AND THE WINNER IS? Bourdain drops points on Waters and Deen, picking up a victory only with Lee, who’s seemingly indefensible. Gael Greene called critics of Waters—a thinly veiled reference to Bourdain—“toxic misogynists.” He eventually relented, and, on his blog, imagined running into her and issuing a mumbled apology. Lee’s Kwanzaa Cake video became even more of a viral YouTube sensation after Bourdain’s musings. Deen responded that Bourdain needed to “get a life” and noted her charitable contributions, while critics pointed out the hypocrisy of praising haute chefs’ fried chicken while slamming Paula Deen’s.
THE ENFANT TERRIBLE VS. GOLDEN STATE STYLE
COMBATANTS: David Chang, Momofuku Chef/Owner Extraordinaire vs. The City of San Francisco (Like, All of It)
THE CHANG PRIMER: David Chang made a fast name for himself with his tiny, East Village noodle bar that’s expanded into the four-time James Beard Award–winning mini-empire it is today; early on, he also made himself quickly synonymous with being as punk rock as a wildly successful chef/owner could be while still maintaining an air of likability. No reservations at his restaurants, for anybody. Rock music, on blast, all the time. Putting foie gras on the menu every night at every restaurant he owned when vegan activists protested outside one of them and then donating proceeds from the dishes’ sales to hunger charities City Harvest and the Food Bank for New York City.
THE WORDS: At the 2009 New York Food & Wine Festival, in a panel discussion entitled “I Call Bullshit!” Chang noted: “F--kin’ every restaurant in San Francisco is just serving figs on a plate. Do something with your food.”
FALLOUT: Needless to say, the words gained decent traction in food circles: Chefs responded on blogs and The New York Times filed an entire report of San Francisco chefs’ responses to Chang’s slight. A little over a week later, the Asia Society in San Francisco canceled a book signing of Chang’s then unreleased Momofuku cookbook.
AND THE WINNER IS? David Chang. His final words on the matter? “I would never open a place in San Francisco,” according to an interview in SF Weekly’s blog. Reminder: This is a man who has a picture of the racket-smashing ’80s tennis star John McEnroe above one of his bars. His cookbook was a best seller. He’s since opened more restaurants. And who doesn’t want what they can’t have? Also, nobody from San Francisco cooked up anything even remotely funny in response, at least in comparison to Chang’s dis.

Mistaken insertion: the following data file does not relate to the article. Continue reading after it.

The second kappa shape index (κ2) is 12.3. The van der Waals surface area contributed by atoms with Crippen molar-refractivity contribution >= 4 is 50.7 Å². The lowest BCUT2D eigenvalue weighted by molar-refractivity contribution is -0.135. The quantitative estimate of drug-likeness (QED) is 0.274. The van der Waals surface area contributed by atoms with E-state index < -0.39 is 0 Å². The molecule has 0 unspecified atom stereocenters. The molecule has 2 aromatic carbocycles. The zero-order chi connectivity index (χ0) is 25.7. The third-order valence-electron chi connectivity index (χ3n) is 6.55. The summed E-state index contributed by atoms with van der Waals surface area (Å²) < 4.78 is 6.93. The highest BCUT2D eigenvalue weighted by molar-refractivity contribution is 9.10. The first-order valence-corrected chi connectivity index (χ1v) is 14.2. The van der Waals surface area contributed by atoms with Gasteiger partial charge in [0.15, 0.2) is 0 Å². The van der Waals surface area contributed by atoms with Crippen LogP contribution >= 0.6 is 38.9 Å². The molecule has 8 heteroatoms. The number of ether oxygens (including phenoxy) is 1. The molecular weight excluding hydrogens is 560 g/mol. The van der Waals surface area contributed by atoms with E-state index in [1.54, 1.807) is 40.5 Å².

THE SPANISH CIVIL WAR
COMBATANTS: Award-Winning Chef Santi Santamaría vs. Molecular Gastronomy God Ferran Adrià
THE TITANS: Santamaría, who unexpectedly passed away in February, held a total of seven Michelin stars for his world-renowned Mediterranean cooking at four restaurants, and was the first Catalan chef to receive three stars (in 1994 for El Racó de Can Fabes in Sant Celoni, Spain). Ferran Adrià’s El Bulli was widely understood to be the best restaurant in the world until he shut it down earlier this year to work on other projects.
THE SKIRMISH: In 2007 Santamaría told a convention of chefs in Madrid that there’s little pride to be had in his once-friend Adrià’s smoke-and-mirrors cooking, noting that “cooks should not be preoccupied with creating sculptures,” labeling Adrià’s acolytes a “gang of imposters” who cooked for “snobs” and rallying against Adrià use of chemicals as a “public health risk.” Adrià fired back, calling Santamaría’s claim “ridiculous” and bemoaning the reputational harm Santamaría may have caused Spanish chefs, but mostly let others do much of the talking for him: A European chefs’ association issued a statement condemning Santamaría’s vitriol; another chef accused Santamaría of jealousy.
AND THE WINNER IS? Adrià. For one thing, when El Bulli closed, every food writer in the world wanted a ticket, and every single one of them who went to one of the restaurant’s final meals regarded it with some degree of otherworldliness. For another, when Santamaría died, Adrià took the high road, noting: “Everyone knows of our differences and many know of our prior friendship… His death has come as a very great shock. It’s a sad day for me personally and for Spanish cuisine.”